As a maniacal deal maker, Welch oversaw the acquisition, on average, of one $130 million company every week for 20 years, and sold off a business every two weeks. And, man, did he financialize, instead of inventing or producing better products pleasing Wall Street and increasing G.E.’s stock price, period. This was the one area in which he made sure G.E. continued innovating — by reducing costs with his “rank-and-yank” regime, and turning G.E. into “essentially a giant, unregulated bank” that used more and more of its profits to buy up its own stock.
Welch (who died in 2020) was “quick-witted, and coiled with energy,” “a cursing, kinetic tornado of a man” who “wore jeans and rolled-up shirt sleeves whenever he could get away with it.” And also, no surprise, a jerk — “heavy on yelling and short on empathy.”
But while Gelles’s basic takes are all correct, they’re also relentlessly basic, in the new, pejorative sense: unsurprising, unoriginal, conventional wisdom conventionally expressed, passable in thousand-word pieces of journalism but not at book length. All his clichéd and colorful prose bits — “empires of yore,” “risible assertion,” “gilded lifestyle,” “helicopter pilot with supermodel looks,” “pinstriped conquistador with the spoils to prove it” — might be forgivable if accompanied by fresh ideas or by deep, revelatory reporting.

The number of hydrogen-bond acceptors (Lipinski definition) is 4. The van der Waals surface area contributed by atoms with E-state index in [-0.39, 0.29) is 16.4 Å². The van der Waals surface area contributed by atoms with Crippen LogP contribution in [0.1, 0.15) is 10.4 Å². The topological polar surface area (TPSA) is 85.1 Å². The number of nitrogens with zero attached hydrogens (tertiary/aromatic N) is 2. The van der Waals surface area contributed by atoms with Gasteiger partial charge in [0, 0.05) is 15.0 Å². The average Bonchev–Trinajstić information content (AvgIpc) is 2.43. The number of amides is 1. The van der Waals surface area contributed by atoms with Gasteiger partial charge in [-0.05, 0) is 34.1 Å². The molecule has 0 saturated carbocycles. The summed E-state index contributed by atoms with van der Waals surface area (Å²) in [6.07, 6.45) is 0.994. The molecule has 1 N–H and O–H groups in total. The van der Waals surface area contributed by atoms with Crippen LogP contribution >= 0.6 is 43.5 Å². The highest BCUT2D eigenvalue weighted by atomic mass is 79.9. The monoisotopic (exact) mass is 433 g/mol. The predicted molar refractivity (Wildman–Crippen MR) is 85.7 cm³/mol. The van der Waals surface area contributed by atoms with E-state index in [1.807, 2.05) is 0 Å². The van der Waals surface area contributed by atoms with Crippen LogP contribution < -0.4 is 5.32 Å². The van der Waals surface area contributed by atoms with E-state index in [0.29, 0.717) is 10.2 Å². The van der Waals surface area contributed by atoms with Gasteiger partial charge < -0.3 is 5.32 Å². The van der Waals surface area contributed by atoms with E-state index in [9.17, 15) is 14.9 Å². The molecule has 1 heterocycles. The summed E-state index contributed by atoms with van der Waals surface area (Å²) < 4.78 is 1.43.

Welch himself comes across as a stick figure. For instance, exactly how does the son of a union railroad conductor who “preferred chatting up machinists to sitting in a boardroom and deliberating with directors” become such an enthusiastic generalissimo in the class war? No explanation. Likewise, Gelles mentions Welch’s 2012 tweet alleging that a decline in the unemployment rate was a fiction constructed by Barack Obama’s Labor Department to help him win re-election, which Fox News and The New York Post and Donald Trump instantly repeated. But again, no explanation of how and why this reality-based engineering Ph.D. and C.E.O. had suddenly become an alternative-facts conspiracy nut.
Gelles’s portrait of Welch is derived from previously published biographies, which he credits. Being derivative is no crime, but while he acknowledges “Evil Geniuses” once (as his source for a 1968 survey), other unsourced passages struck me as uncomfortably familiar, such as his discussion of Milton Friedman and Lewis Powell’s role in the hypercapitalist paradigm shift. For instance, Gelles writes that a 1970 Times Magazine essay by Friedman “was a capitalist cri de coeur” that “would endure as the most influential piece of economic writing for generations.” In “Evil Geniuses,” I call Friedman’s essay “a cri de coeur” that “became the modern founding text … of corporate management.”